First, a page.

The flux mixture must contain a sufficient proportion of sarcosine to suppress the de-wetting effect of the tartronic or tartaric acid decomposition products, this proportion varying from metal to metal. Advantagenously the acid-sarcosine ratio should not exceed 90:10 parts by weight and should not be less than 30:70 parts by weight. A 50:50 mixture is suitable for most purposes.
A problem encountered with this organic flux composition is that of biodegradation by micro-organisms during storage before use. Biodegradation after use is a desirable feature. We have found that such biodegradation during storage is substantially prevented in the flux composition described herein by the addition of 0.002 to 0.005 weight percent, based on the weight of the flux of a suitable biocidal material. In particular we have found that the inclusion of lead carbonate in the flux composition strongly inhibits biodegradation, although more than 0.005% is insoluble in the flux.
In some circumstances however lead compounds are unsuitable owing to their poisonous nature, especially the danger of absorption through the skin. Where lead salts cannot be used a similar biocidal function can be provided by adding 0.001 to 1% by weight of phenol or salicylic acid or mixtures thereof to the flux composition, 0.1% being found adequate and without effect on subsequent flux residue removal.
The concentration of the solid flux in the solution must be adequate to ensure rapid solder coating of a metal surface to which the flux is applied. Clean copper is readily soldered with a 5 weight % solution, but for general purposes soldering of aged (room temperature oxidized) substrates a 10 to 20 weight % solution should be employed, and preferably 15%.
The residue remaining after soldering with the flux composition described herein is readily soluble in water. Thus, brushing the work while rinsing with clean water removes the residue together with any undecomposed flux. Brushing is not necessary if hot (70° C.) water to be used, with agitation such as jetting the water or mechanically shaking the soldered components.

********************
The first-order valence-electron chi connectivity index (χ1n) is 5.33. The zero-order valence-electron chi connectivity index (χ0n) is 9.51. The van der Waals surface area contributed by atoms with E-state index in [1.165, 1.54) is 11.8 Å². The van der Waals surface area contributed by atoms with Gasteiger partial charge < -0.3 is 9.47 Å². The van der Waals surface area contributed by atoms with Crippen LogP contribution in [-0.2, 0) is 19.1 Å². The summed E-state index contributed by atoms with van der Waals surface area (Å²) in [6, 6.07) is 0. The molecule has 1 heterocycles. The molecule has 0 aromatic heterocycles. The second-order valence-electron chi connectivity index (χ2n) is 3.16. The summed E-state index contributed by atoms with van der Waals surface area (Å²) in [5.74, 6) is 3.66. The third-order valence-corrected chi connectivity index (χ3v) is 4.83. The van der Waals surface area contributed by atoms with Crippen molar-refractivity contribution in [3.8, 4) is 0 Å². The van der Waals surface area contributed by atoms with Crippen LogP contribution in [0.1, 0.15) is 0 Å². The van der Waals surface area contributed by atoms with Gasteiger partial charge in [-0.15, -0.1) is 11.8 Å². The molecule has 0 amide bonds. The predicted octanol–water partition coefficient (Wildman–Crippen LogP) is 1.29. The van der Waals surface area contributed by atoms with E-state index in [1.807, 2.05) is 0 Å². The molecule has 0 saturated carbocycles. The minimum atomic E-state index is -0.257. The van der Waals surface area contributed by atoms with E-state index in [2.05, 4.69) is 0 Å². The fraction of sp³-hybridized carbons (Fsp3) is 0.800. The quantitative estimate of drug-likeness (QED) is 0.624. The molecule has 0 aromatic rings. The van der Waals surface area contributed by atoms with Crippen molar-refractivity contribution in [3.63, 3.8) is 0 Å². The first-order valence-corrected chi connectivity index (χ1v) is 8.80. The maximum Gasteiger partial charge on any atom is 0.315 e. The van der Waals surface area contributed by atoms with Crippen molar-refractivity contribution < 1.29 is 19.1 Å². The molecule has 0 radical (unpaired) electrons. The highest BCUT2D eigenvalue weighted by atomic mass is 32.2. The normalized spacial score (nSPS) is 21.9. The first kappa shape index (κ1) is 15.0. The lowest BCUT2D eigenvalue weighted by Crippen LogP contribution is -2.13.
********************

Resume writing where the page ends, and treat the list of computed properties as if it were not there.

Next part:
It is found that, particularly when employing a 50:50 mixture of tartaric acid and sarcosine, the residue remaining after hot water rinsing and a subsequent rinse in cold distilled or de-ionized water is virtually nil. Exposure to damp heat such as is specified in BS 2011 tests C or D subsequent to washing discloses no corrosive residue remaining on part soldered copper test coupons.
The flux composition may be applied to an article to be soldered, e.g. a printed circuit board, by any conventional method. In particular the flux may be applied to a circuit board as a preferably non-stable foam, the board thereafter being subjected to a flow or wave soldering process. Following soldering the board is washed in water to remove any residual flux.
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|Citing Patent||Filing date||Publication date||Applicant||Title|
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|U.S. Classification||148/23, 148/25, 148/24|
|May 20, 1986||FPAY||Fee payment|
Year of fee payment: 4
|Apr 11, 1988||AS||Assignment|
Owner name: STC PLC, 10 MALTRAVERS STREET, LONDON, WC2R 3HA, E
Free format text: ASSIGNMENT OF ASSIGNORS INTEREST.;ASSIGNOR:INTERNATIONAL STANDARD ELECTRIC CORPORATION;REEL/FRAME:004851/0498
Effective date: 19880323
Owner name: STC PLC, A BRITISH COMPANY, ENGLAND
Free format text: ASSIGNMENT OF ASSIGNORS INTEREST;ASSIGNOR:INTERNATIONAL STANDARD ELECTRIC CORPORATION;REEL/FRAME:004851/0498
Effective date: 19880323
|Jun 26, 1990||REMI||Maintenance fee reminder mailed|
|Nov 25, 1990||LAPS||Lapse for failure to pay maintenance fees|
|Feb 5, 1991||FP||Expired due to failure to pay maintenance fee|
Effective date: 19901125